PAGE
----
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Kino vein formation in Eucalyptus globulus and E. nitens
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Kino veins or pockets are characteristic defects of some Eucalyptus species and have long been recognised as sources of degrade in eucalypt timber. In order to investigate the causes of kino vein formation, the short-term responses of Eucalyptus globulus and E. nitens to mechanical, chemical (2-choroethyl-phosphonic acid)
and biological wounding treatments were examined. With the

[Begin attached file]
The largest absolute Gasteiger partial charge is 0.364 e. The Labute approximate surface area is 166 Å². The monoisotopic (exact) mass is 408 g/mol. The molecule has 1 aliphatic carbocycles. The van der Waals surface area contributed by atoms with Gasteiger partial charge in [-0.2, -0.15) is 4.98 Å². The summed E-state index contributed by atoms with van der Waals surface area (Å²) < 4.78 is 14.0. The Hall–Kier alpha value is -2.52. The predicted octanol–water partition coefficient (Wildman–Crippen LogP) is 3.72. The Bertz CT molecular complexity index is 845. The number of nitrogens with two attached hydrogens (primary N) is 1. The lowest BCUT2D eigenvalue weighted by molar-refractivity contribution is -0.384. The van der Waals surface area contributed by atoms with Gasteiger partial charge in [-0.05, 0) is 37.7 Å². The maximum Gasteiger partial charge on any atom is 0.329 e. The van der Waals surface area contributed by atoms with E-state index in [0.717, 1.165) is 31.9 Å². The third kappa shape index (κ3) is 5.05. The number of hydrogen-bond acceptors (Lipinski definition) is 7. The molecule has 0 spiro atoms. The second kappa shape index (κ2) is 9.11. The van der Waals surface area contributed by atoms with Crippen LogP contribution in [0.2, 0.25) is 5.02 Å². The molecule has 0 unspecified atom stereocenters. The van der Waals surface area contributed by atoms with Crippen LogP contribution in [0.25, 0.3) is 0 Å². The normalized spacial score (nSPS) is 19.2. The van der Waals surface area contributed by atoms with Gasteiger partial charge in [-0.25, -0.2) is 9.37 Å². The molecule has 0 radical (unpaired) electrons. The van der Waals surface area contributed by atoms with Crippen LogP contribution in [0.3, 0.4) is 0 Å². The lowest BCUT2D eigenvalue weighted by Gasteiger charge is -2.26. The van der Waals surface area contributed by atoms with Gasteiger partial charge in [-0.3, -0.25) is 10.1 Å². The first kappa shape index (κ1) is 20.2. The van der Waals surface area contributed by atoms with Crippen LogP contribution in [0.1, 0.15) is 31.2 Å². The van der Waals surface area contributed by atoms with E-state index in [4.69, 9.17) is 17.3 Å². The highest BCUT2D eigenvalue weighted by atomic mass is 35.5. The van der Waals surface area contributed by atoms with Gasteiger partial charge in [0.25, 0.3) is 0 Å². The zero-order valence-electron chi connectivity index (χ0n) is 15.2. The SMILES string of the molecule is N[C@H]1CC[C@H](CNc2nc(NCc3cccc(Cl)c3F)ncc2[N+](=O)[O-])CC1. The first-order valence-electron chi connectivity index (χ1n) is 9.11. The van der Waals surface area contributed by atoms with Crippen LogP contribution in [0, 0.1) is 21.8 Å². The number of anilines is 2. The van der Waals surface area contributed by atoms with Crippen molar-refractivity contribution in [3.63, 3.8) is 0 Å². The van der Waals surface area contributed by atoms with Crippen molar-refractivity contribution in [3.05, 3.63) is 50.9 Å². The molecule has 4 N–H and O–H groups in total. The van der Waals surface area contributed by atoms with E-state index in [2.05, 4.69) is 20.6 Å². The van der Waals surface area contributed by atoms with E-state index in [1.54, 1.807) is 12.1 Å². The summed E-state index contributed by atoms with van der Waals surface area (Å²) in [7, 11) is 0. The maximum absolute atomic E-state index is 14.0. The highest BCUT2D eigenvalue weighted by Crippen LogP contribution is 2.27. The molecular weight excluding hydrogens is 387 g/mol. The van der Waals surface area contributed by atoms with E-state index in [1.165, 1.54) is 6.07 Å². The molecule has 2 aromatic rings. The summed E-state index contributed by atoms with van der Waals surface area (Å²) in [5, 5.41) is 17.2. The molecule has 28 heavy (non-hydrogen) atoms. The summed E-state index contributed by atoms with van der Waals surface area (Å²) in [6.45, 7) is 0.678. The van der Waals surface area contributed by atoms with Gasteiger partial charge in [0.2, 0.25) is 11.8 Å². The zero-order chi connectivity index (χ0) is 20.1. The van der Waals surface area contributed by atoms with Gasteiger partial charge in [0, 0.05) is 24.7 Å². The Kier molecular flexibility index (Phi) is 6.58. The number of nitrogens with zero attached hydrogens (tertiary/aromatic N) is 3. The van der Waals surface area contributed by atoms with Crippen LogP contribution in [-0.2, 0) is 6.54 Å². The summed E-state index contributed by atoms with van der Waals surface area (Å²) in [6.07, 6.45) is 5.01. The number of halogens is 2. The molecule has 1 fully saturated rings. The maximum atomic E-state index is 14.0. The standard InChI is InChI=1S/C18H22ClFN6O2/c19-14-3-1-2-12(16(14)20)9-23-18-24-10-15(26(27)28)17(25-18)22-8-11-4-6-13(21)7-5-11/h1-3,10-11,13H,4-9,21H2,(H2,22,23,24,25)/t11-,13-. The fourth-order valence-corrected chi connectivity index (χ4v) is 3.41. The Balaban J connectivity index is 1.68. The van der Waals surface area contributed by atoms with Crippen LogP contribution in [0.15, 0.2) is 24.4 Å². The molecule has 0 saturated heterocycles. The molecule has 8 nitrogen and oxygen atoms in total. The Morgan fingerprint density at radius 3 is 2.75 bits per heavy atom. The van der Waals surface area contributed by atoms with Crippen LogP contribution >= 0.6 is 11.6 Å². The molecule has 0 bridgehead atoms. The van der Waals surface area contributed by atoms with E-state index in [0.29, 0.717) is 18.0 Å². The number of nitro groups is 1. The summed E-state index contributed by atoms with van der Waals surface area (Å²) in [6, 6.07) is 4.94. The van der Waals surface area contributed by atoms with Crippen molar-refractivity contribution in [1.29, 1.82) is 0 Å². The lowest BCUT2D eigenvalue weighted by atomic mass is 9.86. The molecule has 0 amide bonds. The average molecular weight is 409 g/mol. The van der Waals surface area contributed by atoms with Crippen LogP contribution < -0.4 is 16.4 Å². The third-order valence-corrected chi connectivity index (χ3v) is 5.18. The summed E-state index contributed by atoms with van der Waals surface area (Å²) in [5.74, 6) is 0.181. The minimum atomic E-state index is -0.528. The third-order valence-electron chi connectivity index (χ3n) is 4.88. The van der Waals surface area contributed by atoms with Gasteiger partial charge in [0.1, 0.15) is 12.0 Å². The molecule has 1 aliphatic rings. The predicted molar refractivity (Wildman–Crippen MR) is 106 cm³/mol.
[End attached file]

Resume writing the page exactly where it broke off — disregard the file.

exception of the chemical treatment, the various wounding
treatments did not consistently induce kino vein formation in either species. Instead, the new wound-associated wood and bark formed after wounding was characterised by the presence of dark extractives for both species. Although the dark extractives appeared similar to kino, microscopic examination showed they were formed in the less organised wound tissue and not in specialised kino veins. We suggest that the induction of tree exudates is part of a non-specific wound response and not necessarily a direct host response to invasion by microbial pathogens and insects.
|Journal or Publication Title:||Australian Forestry|
|Page Range:||pp. 206-212|
|Date Deposited:||11 May 2008 22:31|
|Last Modified:||18 Nov 2014 03:39|
|Item Statistics:||View statistics for this item|
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